Where have I been?

I haven’t updated my blog in awhile. The wind kind of went out of my sails over the past few months. But I’ve been keeping busy. Very busy.

In addition to my regularly scheduled work, I started doing some books reporting for the paper. Those of my friends who recall it will know I once had a books blog going that was strong and regularly updated … until I got a job.

The joke now is that after I graduated, I rejoiced that I would have time to read again. I wouldn’t have to read philosophy and communication/journalism theory books. I started reading books I bought years ago and had intended to read. But now I’m back to required reading.

And I love it.

So here’s what I’ve been up to over the last few months, in reverse chronological order:

I interviewed Stuart Woods.

I interviewed John Sandford.

I interviewed Sue Grafton.

I interviewed Patricia Cornwell.

I covered Stuart Woods’ appearance at a local fundraiser.

I interviewed Kristin Hannah.

I previewed an event featuring two authors.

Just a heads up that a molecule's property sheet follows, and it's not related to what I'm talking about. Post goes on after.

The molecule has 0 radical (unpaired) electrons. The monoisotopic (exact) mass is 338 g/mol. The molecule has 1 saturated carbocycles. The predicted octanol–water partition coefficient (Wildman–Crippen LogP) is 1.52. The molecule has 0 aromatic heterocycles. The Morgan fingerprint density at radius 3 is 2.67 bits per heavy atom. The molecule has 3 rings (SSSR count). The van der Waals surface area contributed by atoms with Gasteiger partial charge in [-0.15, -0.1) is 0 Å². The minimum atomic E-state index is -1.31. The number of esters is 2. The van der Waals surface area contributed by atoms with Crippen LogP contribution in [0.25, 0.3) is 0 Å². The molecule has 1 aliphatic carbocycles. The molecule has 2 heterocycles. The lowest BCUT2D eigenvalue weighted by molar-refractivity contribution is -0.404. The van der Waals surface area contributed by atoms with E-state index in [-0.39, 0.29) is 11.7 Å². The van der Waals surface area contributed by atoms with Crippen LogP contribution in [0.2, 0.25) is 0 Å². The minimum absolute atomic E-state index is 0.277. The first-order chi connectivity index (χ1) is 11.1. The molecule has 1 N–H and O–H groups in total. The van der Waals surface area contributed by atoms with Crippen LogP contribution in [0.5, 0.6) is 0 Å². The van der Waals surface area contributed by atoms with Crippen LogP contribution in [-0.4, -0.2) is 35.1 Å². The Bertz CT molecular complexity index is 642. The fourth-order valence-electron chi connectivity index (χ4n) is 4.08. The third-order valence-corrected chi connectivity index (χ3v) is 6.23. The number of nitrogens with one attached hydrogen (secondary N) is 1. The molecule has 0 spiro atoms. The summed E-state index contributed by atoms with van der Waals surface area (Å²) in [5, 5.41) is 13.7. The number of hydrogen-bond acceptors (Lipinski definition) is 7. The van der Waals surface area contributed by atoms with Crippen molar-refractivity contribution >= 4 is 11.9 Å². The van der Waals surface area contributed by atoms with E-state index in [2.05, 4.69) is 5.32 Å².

Yesterday, I covered the above event. It was supposed to feature the two authors, but one had to cancel because of a family emergency. My next interviews are Jodi Picoult (also covering her appearance here) and Harlan Coben.

So here’s what I want to know: What are you reading right now? What are your favorite authors? What kind of book reviews do you read, if any?



2 responses to “Where have I been?

  1. One of the most interesting authors I’ve heard speak, if you get a chance to interview him, is Brian Selznick, author of The Invention of Hugo Cabret (the source for multi-Oscar-winner Hugo) and Wonderstruck, which was the main topic of the talk I heard.

    I think he’s got sort of a canned spiel, but it’s insightful and articulate, and if your readers haven’t heard it before, they would probably find it very interesting. Coincidentally, his explanation of his own creative process for Wonderstruck also ties in ideas about silent movies — an updated version of which beat Hugo for the Best Picture award and how they “leveled the playing field” between deaf and hearing audiences.

    I just noticed he’s also got a recent book out (November 2011) about the making of the movie Hugo — the talk I heard included some glowing comments about how Martin Scorsese worked with him to interpret the book.

  2. Wow. Someone just introduce me to Coben’s work. I am reading ‘Tell No One’ right now. Please send links once you’ve completed the interview.
    Also, I have a friend who is a huge Jodi fan. Let us know when that interview is completed, too. You’ve been busy, Ethel. Nice work!

    We missed you, but you have a great deal of ‘stuff’ to show for your hiatus.

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